The recent sharp and abrupt spike in per-gallon costs for gasoline is increasing interest in electric vehicles.
Furthermore, advocates say there are other reasons New York should consider making the switch.
“Diesel exacerbates respiratory illnesses and is a cancer causing agent," said Matt Casale with the U.S. Public Interest Research Group. “Electric busses have no tailpipe emission. Diesel buses have a lot of tailpipe emission.”
Gov. Kathy Hochul is looking to eliminate the roughly 50,000 school buses in the state that run on diesel by 2035.
“All the manufacturers are moving in this direction," said Conor Bambrick of Environmental Advocates NY. "It’s time to commit the resources up front.”
Despite the ambitious goal, funding to support it is not included in the state budget.
“What communities and school districts need in order to make that happen is the funding and the investment available to do it, you know, to purchase the buses,” Casale said.
Some districts have already launched initiatives to make the switch. Last summer, Bethlehem schools secured $1 million for five zero-emission buses.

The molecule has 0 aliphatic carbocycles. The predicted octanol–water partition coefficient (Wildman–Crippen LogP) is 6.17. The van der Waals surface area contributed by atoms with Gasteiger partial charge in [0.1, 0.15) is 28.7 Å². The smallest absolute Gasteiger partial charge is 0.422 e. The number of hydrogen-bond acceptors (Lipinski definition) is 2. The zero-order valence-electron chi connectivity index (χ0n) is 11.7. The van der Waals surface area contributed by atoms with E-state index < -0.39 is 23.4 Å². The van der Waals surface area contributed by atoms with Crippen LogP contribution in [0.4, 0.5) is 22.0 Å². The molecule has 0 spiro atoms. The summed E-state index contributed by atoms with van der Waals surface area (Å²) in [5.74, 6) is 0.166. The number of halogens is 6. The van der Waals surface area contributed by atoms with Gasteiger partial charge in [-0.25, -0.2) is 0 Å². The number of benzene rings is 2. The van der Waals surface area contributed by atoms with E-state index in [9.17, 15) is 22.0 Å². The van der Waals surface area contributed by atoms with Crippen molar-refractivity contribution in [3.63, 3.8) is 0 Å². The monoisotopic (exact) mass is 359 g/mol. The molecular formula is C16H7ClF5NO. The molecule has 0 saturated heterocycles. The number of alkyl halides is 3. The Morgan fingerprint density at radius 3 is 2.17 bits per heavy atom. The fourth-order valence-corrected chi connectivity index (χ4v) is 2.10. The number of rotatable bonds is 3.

“The technology is here," Bambrick said. "It’s a solution not just for transportation, but something that can fortify our electric grid.”
In addition to the obvious impacts a switch to electric would have on the environment and human health, experts are touting the capabilities of electric buses.
“Those batteries can hold power," Casale said. "And equipped with the right technology called vehicle to grid technology, we can send it back to the grid at times when the grid really needs it - high demand at summer or at night, when the buses aren’t being used.”
The future of state funding may be unknown, but some believe more electric school buses will likely be hitting the road regardless.
“If we’re smart now and invest, you’ll see that pay off over the next few years,” Casale said.